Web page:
February 1, 2016

February Flora


As we are experiencing a rather mild winter, spring seems to be arriving earlier under glass. Many of these pots are old friends - going dormant during their hot and dry summer rest, and blooming sometime during the winter months. Crocus sieberi (left) bulbous oxalis (upper orange color), a Babiana fragrans (upper right pale yellow), Viola adroit (lower right) and Cyclamen coup (center pink), help represent some of our planets rarest treasures.

A true winter garden, is generally an un-heated conservatory or glassed structure which is often unheated, but protected from deep freezes. My greenhouse is technically still a greenhouse, albeit a 'cool house', as the temperatures remain above 40 degrees F., it can reach 70 degrees during sunny days in January. Now that it is February, I feel that we are 'over the hump' at least when it comes to the coldest temperatures, which generally arrive in early and mid-January. I should be careful though, as last winter, it remained far below freezing, near 0 deg F. until nearly March ( and that 119 inch snow fall), I do believe that our el Niño treat will continue here - the thermometer reached 65 deg. F today - outdoors! Talk about winter garden! At least, the bulbs inside are earlier this year - here are a few that are blooming now. Many of these will be familiar to you, if you are a blog follower. I am always so surprised at how these little treasures return year after year, sometimes with more bloom, and in other years, not so much.


Ornithogalum fimbriatum - a small, tine alpine form of these lovely yet under appreciated genus, native to the Balkans, Republic of Georgia and Turkey. This is a rare bulb which few ever see outside of collectors greenhouses.

This unusual species of Ipheon,  Ipheon (Northoscordum) dailystemon is one small bulb that you won't find in most, if any, bulb catalogs. This tiny beauty has been blooming on and off, since November. I am trying to save seed from my 5 bulbs so that I can fill a pot with the tiny bulbs. I dream of having full pots of these flowers, as one sees in the great British Alpine Society shows.


Oxalis obtusa selections ( all from Telos Rare Bulbs).



Oxalis obtusa 'Elizabeth'. In a genus which can be notoriously weedy, most of the bulbous forms make neat and well-behaved winter-blooming greenhouse plants. I have grown most every species, and not only are the flowers cheerful and bright on sunny days, the foliage is sometimes even more interesting.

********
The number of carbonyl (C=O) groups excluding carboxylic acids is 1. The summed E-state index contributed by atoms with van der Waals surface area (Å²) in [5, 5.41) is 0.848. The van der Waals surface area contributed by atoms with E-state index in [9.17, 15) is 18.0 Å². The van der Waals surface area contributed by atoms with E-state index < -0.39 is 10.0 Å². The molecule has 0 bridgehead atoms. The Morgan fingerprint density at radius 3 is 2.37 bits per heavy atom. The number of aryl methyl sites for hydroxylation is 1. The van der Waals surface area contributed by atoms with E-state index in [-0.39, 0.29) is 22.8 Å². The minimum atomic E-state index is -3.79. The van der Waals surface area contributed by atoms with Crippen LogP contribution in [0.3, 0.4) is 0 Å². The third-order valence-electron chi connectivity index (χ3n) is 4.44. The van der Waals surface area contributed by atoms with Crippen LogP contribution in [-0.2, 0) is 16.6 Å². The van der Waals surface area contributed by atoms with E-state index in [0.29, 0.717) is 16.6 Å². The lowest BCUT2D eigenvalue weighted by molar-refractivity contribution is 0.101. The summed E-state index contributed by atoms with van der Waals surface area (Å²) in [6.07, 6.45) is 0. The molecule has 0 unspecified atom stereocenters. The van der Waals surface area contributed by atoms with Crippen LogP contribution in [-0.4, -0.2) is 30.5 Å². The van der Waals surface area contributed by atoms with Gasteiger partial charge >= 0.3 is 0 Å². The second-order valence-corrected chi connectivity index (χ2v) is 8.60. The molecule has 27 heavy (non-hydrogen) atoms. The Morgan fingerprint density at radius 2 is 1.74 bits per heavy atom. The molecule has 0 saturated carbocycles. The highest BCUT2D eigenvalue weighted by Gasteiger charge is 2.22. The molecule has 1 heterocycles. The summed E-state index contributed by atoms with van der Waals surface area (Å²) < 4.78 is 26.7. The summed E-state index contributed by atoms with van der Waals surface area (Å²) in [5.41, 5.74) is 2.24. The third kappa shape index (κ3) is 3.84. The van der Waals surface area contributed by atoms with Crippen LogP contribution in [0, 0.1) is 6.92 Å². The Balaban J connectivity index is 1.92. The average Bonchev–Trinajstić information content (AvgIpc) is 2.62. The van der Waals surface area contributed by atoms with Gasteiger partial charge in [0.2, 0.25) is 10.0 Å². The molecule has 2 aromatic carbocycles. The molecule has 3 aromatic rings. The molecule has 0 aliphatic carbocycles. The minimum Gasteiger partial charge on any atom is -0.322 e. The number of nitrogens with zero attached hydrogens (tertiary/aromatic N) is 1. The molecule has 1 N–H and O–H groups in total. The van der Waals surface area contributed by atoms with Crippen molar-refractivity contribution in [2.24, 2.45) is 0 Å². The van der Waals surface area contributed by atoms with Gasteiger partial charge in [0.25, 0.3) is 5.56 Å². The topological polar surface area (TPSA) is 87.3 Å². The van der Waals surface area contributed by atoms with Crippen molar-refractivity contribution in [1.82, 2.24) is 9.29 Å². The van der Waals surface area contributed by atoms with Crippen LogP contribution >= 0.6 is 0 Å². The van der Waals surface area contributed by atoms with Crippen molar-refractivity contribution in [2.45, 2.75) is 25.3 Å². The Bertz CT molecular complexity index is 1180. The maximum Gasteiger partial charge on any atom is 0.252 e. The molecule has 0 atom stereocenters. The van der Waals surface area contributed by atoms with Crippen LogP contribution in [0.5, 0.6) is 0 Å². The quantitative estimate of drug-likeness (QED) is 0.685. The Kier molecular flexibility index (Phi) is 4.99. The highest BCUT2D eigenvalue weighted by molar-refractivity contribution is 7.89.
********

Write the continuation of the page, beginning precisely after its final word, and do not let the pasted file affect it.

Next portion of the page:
A pot of Lachenalia ( Cape Hyacinth) is well-budded, and nearly ready to open.




Let's not forget about winter fragrance - words cannot capture what this tiny bouquet smells like right now (at 11:00 at night), where it sits next to my chair  There may be snow on the ground, but it the air in this room smells like Hawaii. Lead by Tulbaghia fragrans ( a less common, night scented Tulbaghia) and topped off with heady notes of the Sarcococca hookeriana, and intensely fragrant tender shrub from the Himalaya, and of course some almond-scented Osmanthus fragrans. 

Some random images of young cyclamen species. Here, Cyclamen graecum ssp candicum. These are the high-brow relatives of your florist cyclamen, but oh so much nicer. They are still seedlings, but should bloom next year.

A more common hardy selection of Cyclamen hederifolium, this one with nicer foliage, which is how one selected such selections, shares a pot with some offspring! Babies are a nice thing, when it comes to species cyclamen. Thank you ants, for helping me sow them!

Cyclamen graecum ssp. candicum, with one of the weedier oxalis!

Cyclamen graecum ssp. candicum, this one with gray/silvery foliage. I love this selection, and this species, as it is so variable, and so nice a tight growing. A collection  of cyclamen looks so much better when one combines many selections and species.
I hope that I am not boring you with this Cyclamen love? A couple more. Here, is Cyclamen graecum ssp anatolicum
One needs to look carefully with some of these to identify the differences, but when displayed side-by-side, the differences are clear.

Lastly, a very nice silver leaved Cyclamen hederifolium. It may be hardy outdoors here, but this one is one which I just can't get myself to set outside. Not until I grab more seed from it.

A little messy, but I've been busy. Pots of ranunculus are emerging, Ixia, Freesia bulbs and some carnations.

Young camellia trees have been relocated to the upper sand beds, with hopes that they will all bloom in time for the Massachusetts Camellia Society show, at the end of this month. I now have around 30 varieties, but most are still too young to show off in pots, but that won't stop me from exhibiting single flowers. Here in the north, camellias are now rarely seen, as they must all be raised in greenhouses.

My good friend Abbie Zabar once showed me how she started her olive cuttings, but cutting them in the winter and saving the clipping in a jar of water, she insisted that they rooted and grew into the lovely topiary olive trees that I once saw on her penthouse terrace. That winter, about 4 years ago, I came home and tried it myself, substituting damp sand for the water. My cuttings all roots, and now the few plants I kept are 6 feet tall, and yes, trained as topiary standards. Time to do it again!



January 26, 2016

I'm Starting a New Plant Society - Dahlias Anyone?